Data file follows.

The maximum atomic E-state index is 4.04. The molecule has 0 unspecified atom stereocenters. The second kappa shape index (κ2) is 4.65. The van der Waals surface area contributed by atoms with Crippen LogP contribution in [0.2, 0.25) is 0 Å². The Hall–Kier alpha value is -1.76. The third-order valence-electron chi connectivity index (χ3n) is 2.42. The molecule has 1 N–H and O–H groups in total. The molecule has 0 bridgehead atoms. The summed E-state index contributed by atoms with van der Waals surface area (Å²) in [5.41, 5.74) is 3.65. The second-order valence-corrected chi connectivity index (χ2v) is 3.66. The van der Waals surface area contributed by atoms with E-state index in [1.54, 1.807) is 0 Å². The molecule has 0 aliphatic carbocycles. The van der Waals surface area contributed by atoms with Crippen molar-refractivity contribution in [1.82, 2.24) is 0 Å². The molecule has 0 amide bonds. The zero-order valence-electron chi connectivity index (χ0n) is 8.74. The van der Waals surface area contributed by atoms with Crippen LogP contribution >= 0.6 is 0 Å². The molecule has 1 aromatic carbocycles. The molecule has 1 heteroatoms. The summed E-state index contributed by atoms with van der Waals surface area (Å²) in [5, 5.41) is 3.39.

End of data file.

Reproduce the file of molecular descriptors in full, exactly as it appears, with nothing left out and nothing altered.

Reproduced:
The maximum atomic E-state index is 4.04. The molecule has 0 unspecified atom stereocenters. The second kappa shape index (κ2) is 4.65. The van der Waals surface area contributed by atoms with Crippen LogP contribution in [0.2, 0.25) is 0 Å². The Hall–Kier alpha value is -1.76. The third-order valence-electron chi connectivity index (χ3n) is 2.42. The molecule has 1 N–H and O–H groups in total. The molecule has 0 bridgehead atoms. The summed E-state index contributed by atoms with van der Waals surface area (Å²) in [5.41, 5.74) is 3.65. The second-order valence-corrected chi connectivity index (χ2v) is 3.66. The van der Waals surface area contributed by atoms with E-state index in [1.54, 1.807) is 0 Å². The molecule has 0 aliphatic carbocycles. The van der Waals surface area contributed by atoms with Crippen molar-refractivity contribution in [1.82, 2.24) is 0 Å². The molecule has 0 amide bonds. The zero-order valence-electron chi connectivity index (χ0n) is 8.74. The van der Waals surface area contributed by atoms with Crippen LogP contribution >= 0.6 is 0 Å². The molecule has 1 aromatic carbocycles. The molecule has 1 heteroatoms. The summed E-state index contributed by atoms with van der Waals surface area (Å²) in [5, 5.41) is 3.39.